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Dear Lord above, can\’t The Guardian even copy a story properly?

A care home manager has been fined £1,118.62 after he settled an £804 debt to his accountant with five crates of mostly 1p and 2p coins. He had been to the bank especially, he said: be glad that you weren\’t behind him in the queue. So what did Robert Fitzpatrick, the care home manager, do wrong?

So they\’ve copied this from the Mail.

And they are correct that coins are only legal tender up to certain amounts, depends upon the coin (this is not true in the US, where the penny is legal tender in any amount).

But the bloke hasn\’t been fined that amount at all. For he\’s not done anything illegal in the slightest which, even these days, is a requirement for being fined. He\’s been told that his original £800 odd payment was not made in legal tender. Thus he must make the payment, plus legal costs I assume, properly.

He does get his £800 odd in pennies back though.

Churnalism is bad enough but being unable to copy a story properly is something else, eh?

There\’s an important point at the bottom of this. It is not necessary to settle a debt in legal tender. As long as everyone agrees you can settle a debt with pennies, a pint or a plate of barbecued puppies. However, it is sufficient to settle a debt with legal tender. If you offer such and it is rejected then you are deemed to have paid that debt.

Which is why the guy didn\’t get fined: he did nothing illegal in attempting to settle a debt not in legal tender. If the accountant had laughed and banked it then that would have been the end of the matter. What he has been told is that because the accountant did not accept the not legal tender then he must pay the bill in legal tender: or, if the accountant were to accept it, a plate of barbecued puppies.

9 thoughts on “Dear Lord above, can\’t The Guardian even copy a story properly?”

  1. The Pedant-General


    Unfortunately it would be the tax office which would be the one in the position to be a prick about it.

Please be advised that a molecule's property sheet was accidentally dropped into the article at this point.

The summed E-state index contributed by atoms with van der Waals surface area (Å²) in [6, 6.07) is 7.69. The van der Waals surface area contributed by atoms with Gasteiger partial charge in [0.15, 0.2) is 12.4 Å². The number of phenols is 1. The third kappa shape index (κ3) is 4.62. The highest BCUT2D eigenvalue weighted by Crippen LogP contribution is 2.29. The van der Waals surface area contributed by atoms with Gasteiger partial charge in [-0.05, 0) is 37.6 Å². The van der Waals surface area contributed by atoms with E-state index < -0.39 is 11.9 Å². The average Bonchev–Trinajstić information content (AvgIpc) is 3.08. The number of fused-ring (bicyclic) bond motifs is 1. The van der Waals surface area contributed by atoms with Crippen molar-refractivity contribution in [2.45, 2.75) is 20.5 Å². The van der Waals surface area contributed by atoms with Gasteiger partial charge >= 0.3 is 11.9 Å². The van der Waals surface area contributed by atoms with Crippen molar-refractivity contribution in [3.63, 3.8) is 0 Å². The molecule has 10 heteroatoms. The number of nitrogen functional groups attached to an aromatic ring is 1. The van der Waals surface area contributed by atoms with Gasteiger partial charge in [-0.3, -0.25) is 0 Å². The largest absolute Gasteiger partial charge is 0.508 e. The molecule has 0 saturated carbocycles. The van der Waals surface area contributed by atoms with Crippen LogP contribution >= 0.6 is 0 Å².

Even more unfortunately, this is the tax office we are talking about and it is not therefore beyond the bounds of possibility that they might decide to be pricks about it…

  2. @ Matthew L
    I remember some years ago a friend, returning from Scotland, stopped in the Black Country and tendered a Scottish £5 for a small purchase. It was refused. On re-tendering a Sassanach note he received a number of pound coins, on close inspection of which a number were revealed as having Scottish insignia on them. These he returned, demanding English-motif coin replacements. He left the shopkeeper turning out his till to examine every coin…

  3. All genuine British pound coins are issued by the Bank of England, and have equal status as legal tender. But as your friend and not the shopkeeper, may have been aware, questions of legal tender are irrelevant to purchases from shops, where what is required is agreement by the parties on terms of exchange acceptable to them both.

  4. @PaulB: does that mean that shopkeepers can refuse to be paid in legal tender if they so choose? I thought debts had to be accepted as settled if legal tender is offered? For example if I eat in a restaurant and attempt to pay the bill in notes (having eaten the meal), can the owner refuse them in payment for my ‘debt’, and demand some other form of payment – gold or silver for example?

  5. Jim: whenever a debt is created by a contractual agreement, the creditor is obliged to accept payment in legal tender but not otherwise.

    Eating in a restaurant is deemed to create a contractual agreement to pay for the meal, so legal tender rules apply to the payment – for example, the restaurant is not obliged to offer change.

    In contrast, the offer of goods for sale in shops is deemed to be no more than an “invitation to treat”. Until the purchase is settled by means of a payment acceptable to both parties, no contract exists, so there is no contractual payment to be enforced or accepted.

  6. “tendered a Scottish £5 for a smal” …. once in Tooting the local shop was offered a Bank of Ulster five pound note, which of course they did not accept. I examined the note, which was new to me, and decided it was of such good quality that it must be real, swapped it with the unfortunate traveller and then banked it myself.

    There seems to be a range of legal tender in this country, though its not much use if the shops won’t take it.

  7. Matthew/Pedant-General: gbp1 and gbp2 coins are legal tender in the UK for any amount. They are the *only* legal tender in Scotland and Northern Ireland. So yes, if you paid your tax in gbp1 coins, the taxman would have to suck it up.

    Johnnybonk: no, read the rest of the thread and PaulB’s link.

    The only legal tender in England & Wales for amounts over gbp10 is gbp1 and gbp2 coins, and Bank of England banknotes. The only legal tender in Scotland and Northern Ireland is gbp1 and gbp2 coins.

    Scots and NI notes everywhere, and English notes north of the border, are accepted in settlement of debts only by voluntary agreement between both parties. And all retail transactions occur only by voluntary agreement between both parties, whether or not the proposed settlement is by legal tender.

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